He kept it a secret, but things worsened in 1984 when Gen. William Westmoreland filed a $120 million libel suit against CBS.
American libel law does not require a reporter to be fair, balanced, or necessarily even accurate.
For a public figure (which Mann is), it is extremely difficult to win a libel suit against a publication.
Sommer sued for libel and won a settlement that ran north of $1 million.
The bill aims to protect the IDF from libel by Israel detractors.
A libel is still the expression in the ecclesiastical courts.
You will be called as a witness on your own side to prove the libel.
As regards the white woman also, the Floridians do not so assiduously libel the Negro as do the Georgians.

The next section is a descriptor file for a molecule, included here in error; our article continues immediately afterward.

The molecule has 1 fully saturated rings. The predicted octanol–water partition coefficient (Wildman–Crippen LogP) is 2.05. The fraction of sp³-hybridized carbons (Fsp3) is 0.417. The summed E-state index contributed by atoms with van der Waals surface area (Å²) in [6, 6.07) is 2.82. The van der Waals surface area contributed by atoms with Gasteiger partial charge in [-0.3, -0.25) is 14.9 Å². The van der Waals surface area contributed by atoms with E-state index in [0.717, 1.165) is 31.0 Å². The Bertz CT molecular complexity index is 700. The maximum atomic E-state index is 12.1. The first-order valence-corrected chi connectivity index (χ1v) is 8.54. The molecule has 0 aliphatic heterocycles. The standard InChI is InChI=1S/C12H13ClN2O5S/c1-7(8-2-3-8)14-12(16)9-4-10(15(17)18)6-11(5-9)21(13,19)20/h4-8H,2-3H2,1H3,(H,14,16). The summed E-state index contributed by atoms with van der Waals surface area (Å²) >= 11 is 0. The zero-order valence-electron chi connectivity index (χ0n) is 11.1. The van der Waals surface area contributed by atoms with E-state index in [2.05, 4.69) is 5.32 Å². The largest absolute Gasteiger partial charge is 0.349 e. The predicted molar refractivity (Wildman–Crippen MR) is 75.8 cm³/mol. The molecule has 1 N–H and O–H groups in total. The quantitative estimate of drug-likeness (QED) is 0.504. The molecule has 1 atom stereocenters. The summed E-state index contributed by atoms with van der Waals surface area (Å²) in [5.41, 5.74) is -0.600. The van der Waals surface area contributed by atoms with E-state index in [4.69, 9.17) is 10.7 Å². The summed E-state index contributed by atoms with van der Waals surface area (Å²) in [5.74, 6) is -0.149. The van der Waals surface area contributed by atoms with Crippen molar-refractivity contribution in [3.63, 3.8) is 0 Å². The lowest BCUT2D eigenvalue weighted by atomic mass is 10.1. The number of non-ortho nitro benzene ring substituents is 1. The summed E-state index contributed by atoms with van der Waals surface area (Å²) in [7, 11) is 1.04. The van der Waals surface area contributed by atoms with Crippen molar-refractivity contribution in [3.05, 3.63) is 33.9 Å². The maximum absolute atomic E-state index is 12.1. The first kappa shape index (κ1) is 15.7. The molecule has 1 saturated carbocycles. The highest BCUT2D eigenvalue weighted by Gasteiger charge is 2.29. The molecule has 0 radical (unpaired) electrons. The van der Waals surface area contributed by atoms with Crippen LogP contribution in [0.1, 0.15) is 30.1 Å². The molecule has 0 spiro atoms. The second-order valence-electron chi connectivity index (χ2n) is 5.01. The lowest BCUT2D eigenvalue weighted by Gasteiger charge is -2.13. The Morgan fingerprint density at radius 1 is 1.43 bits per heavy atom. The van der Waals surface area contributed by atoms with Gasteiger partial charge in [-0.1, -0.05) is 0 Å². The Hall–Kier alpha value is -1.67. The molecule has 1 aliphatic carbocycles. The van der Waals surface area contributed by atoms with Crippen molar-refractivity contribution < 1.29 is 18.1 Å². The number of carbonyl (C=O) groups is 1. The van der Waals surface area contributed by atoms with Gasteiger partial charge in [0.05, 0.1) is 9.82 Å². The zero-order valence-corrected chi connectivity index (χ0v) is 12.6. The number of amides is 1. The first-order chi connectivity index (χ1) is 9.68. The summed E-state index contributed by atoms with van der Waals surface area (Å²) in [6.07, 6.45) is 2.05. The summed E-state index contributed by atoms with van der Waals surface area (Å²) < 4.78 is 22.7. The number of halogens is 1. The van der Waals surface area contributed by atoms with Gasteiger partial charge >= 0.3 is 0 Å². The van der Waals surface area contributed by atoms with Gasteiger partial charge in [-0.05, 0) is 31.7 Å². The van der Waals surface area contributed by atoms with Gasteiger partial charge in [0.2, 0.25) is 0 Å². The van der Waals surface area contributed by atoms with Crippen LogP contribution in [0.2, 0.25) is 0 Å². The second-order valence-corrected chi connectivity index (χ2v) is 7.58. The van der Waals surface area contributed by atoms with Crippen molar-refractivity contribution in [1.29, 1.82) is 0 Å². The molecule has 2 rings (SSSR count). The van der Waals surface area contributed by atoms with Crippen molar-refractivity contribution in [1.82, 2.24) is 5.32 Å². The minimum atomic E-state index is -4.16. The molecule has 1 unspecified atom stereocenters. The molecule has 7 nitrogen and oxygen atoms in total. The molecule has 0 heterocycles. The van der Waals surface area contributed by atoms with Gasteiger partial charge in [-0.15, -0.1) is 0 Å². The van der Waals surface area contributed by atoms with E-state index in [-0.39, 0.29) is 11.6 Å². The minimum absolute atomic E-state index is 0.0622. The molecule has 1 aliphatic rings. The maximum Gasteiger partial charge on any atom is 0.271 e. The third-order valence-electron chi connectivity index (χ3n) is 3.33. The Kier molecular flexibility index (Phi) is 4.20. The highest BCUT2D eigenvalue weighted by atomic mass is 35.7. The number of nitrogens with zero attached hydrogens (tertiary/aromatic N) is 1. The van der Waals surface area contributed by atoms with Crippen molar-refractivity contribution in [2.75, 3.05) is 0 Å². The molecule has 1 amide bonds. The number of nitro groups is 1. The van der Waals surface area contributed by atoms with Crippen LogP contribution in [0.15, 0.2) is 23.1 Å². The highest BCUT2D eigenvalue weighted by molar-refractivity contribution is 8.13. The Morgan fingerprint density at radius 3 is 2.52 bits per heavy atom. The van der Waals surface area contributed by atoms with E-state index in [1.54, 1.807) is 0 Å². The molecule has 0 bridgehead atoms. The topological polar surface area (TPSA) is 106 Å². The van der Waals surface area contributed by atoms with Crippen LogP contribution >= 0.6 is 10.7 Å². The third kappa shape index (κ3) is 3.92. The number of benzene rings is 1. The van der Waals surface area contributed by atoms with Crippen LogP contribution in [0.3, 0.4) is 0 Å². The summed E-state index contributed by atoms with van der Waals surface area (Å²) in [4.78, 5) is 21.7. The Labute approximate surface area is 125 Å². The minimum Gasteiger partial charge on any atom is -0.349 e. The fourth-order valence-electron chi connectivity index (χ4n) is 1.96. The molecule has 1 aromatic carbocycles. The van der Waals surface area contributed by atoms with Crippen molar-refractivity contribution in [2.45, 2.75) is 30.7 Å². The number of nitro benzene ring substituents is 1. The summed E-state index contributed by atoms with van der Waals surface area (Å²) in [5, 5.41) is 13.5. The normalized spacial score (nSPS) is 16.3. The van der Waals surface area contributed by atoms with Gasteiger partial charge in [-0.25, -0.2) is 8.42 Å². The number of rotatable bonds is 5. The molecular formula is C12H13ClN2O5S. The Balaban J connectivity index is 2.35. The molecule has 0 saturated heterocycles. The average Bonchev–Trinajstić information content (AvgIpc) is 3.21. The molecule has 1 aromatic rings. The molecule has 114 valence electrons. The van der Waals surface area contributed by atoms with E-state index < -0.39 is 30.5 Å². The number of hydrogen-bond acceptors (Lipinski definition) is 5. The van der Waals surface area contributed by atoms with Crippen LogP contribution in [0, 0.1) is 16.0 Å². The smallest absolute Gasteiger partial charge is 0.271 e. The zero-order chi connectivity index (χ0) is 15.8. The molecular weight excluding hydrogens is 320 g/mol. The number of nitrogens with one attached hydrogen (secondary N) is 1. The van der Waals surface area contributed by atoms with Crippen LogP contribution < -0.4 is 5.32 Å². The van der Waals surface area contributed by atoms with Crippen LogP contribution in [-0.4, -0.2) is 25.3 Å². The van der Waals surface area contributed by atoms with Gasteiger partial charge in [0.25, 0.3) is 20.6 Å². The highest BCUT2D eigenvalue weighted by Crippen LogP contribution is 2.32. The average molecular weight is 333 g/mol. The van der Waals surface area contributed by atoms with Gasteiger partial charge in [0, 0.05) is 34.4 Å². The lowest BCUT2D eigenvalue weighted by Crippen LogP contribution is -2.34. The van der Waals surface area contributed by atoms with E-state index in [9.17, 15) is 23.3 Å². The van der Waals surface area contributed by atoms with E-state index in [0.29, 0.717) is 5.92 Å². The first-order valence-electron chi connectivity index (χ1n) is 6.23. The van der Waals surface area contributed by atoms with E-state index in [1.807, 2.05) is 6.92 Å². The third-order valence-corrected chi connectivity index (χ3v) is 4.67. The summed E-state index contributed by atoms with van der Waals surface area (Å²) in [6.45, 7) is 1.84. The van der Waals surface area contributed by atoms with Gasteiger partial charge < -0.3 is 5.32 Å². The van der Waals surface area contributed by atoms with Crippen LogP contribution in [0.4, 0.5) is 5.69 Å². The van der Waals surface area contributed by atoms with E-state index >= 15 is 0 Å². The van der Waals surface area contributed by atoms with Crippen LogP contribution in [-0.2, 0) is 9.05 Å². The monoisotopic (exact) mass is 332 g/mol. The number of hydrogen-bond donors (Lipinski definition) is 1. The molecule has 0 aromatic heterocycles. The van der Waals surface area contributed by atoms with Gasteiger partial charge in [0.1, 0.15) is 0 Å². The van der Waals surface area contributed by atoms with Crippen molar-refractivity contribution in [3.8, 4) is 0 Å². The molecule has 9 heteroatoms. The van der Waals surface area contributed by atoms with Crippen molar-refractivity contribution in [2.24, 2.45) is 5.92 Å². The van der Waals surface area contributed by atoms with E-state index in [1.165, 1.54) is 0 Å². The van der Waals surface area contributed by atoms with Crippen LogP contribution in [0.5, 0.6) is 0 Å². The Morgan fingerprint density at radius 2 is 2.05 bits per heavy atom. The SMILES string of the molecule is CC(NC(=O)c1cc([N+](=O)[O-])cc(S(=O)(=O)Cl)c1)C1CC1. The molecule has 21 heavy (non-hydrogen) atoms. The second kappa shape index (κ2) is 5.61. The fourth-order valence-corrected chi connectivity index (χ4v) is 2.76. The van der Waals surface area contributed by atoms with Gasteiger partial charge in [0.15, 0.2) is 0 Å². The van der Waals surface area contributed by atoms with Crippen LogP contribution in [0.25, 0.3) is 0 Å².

Now I call this a gross libel on the ship's company at large.
Compliments to eke out a libel are merely insults in masquerade.
c.1300, "formal written statement," especially, in civil law, "plaintiff's statement of charges" (mid-14c.); from Old French libelle (fem.) "small book; (legal) charge, claim; writ; written report" (13c.), from Latin libellus "a little book, pamphlet; petition, written accusation, complaint," diminutive of liber "book" (see library). Broader sense of "any published or written statement likely to harm a person's reputation" is first attested 1630s.
mid-15c., "make an initial statement setting out a plaintiff's case" (modern sense from 1560s), from libel (n.), q.v. for sense development. Related: Libeled; libelled; libeling; libelling.